Nanospec – Nanomaterials for Harvesting Subband-Gap Photons via Upconversion to Increase Solar Cell Efficiencies

Extra Current – Using More of the Sunlight by Upconversion

Duration: June 2010 - May 2013
Contracting Authority/ Sponsors: 7th framework programme of the European Union
Project Partners: University of Bern, Technion – Israel Institute of Technology, Hafia, Heriot-Watt University Edinburgh, Research Centre Jülich, Universiteit Utrecht, Technische Universiteit Eindhoven
© Fraunhofer ISE
Fig. 1: An invisible infrared laser is incident from above on a bifacial silicon solar cell and passes through it.
© Fraunhofer ISE
Fig. 2: Measurement set-up for a concentrator module with a silicon solar cell and upconverter.
© Fraunhofer ISE
Fig. 3: Current gain due to upconversion versus the sunlight concentration factor.

Silicon solar cells cannot use about 20% of the energy contained in sunlight, because photons with energy lower than the band gap are not absorbed in silicon. Upconversion makes these lower-energy photons also useful. In this process, two photons with low energy are combined to generate one photon with higher energy. By improving the solar cells and materials used, a significant increase in current due to upconversion was measured for the first time at Fraunhofer ISE in concentrator modules with silicon solar cells and upconverters.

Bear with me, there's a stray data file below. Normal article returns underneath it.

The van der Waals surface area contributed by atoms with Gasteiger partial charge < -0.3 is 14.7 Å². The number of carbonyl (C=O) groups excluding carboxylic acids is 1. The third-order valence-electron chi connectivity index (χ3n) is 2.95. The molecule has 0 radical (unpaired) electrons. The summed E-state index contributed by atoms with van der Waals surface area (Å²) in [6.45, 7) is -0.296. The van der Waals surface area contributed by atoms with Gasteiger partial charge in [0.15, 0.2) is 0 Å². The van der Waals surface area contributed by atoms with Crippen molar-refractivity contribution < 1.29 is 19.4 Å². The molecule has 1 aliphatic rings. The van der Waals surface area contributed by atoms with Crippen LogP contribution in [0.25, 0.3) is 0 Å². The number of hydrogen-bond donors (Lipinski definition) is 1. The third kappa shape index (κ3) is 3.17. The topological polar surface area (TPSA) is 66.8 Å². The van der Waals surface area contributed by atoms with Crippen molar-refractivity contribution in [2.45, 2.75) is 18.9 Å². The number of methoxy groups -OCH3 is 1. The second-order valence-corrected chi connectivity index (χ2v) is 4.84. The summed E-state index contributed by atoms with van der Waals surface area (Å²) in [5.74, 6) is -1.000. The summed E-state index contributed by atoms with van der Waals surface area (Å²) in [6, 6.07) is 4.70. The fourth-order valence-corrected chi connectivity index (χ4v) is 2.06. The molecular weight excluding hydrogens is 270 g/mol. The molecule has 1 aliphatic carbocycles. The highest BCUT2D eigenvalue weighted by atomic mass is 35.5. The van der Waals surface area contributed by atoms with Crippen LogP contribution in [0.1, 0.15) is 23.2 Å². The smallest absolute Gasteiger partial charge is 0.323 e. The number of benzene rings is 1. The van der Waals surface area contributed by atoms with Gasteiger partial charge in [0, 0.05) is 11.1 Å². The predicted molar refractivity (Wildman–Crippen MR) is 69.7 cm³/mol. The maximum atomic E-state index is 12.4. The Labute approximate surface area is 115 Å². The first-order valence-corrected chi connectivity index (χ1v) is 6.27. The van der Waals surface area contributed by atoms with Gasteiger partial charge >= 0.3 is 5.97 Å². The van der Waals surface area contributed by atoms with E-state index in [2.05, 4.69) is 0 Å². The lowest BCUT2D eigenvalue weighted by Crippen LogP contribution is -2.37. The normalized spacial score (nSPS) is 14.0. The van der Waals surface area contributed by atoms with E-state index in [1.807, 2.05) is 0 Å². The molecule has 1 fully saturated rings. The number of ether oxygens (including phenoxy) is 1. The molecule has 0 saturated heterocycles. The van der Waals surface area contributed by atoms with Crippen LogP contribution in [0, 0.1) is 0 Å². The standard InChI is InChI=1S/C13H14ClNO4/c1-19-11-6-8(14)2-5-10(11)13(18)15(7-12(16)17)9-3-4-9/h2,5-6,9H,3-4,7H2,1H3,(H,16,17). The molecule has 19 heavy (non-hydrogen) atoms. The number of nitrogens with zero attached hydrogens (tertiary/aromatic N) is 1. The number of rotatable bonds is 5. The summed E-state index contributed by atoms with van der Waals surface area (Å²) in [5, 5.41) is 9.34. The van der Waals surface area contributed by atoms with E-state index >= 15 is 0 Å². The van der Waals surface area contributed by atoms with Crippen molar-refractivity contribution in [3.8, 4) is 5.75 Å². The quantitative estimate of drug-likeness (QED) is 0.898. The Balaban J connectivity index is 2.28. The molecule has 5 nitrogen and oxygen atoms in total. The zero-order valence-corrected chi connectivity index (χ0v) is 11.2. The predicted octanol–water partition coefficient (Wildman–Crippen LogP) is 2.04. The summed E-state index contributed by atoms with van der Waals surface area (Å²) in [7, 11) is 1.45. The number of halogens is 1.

In an optimal system consisting of a solar cell and an upconverter behind it, it is necessary not only to absorb as much light as possible in the silicon (just as in a simple solar cell), but also as many low-energy photons as possible must pass through the solar cell to the upconverter. To this purpose, special bifacial silicon solar cells with a high efficiency value were developed at Fraunhofer ISE, which are ideally suited to further increase the efficiency by upconversion. They feature not only a double-layer anti-reflective front coating but also an anti-reflective coating of the back surface. This also ensures that the light emitted by the upconverter is coupled in well.

The upconverter on the back of the solar cell (Fig. 1) consists of erbium-doped sodium yttrium tetrafluoride, which was synthesised at the University of Berne. This microcrystalline powder was then encapsulated in a polymer by the Heriot- Watt University in Edinburgh.

The system of upconverter and solar cell was integrated into a concentrator module (Fig. 2). The gain due to upconversion increases with the sunlight concentration factor (Fig. 3). Although the best results for upconversion to date were measured after the optimisation, the relative benefit for the solar cell is still slight. In order to change this, different photonic concepts are being investigated, with which the upconversion efficiency can be increased further.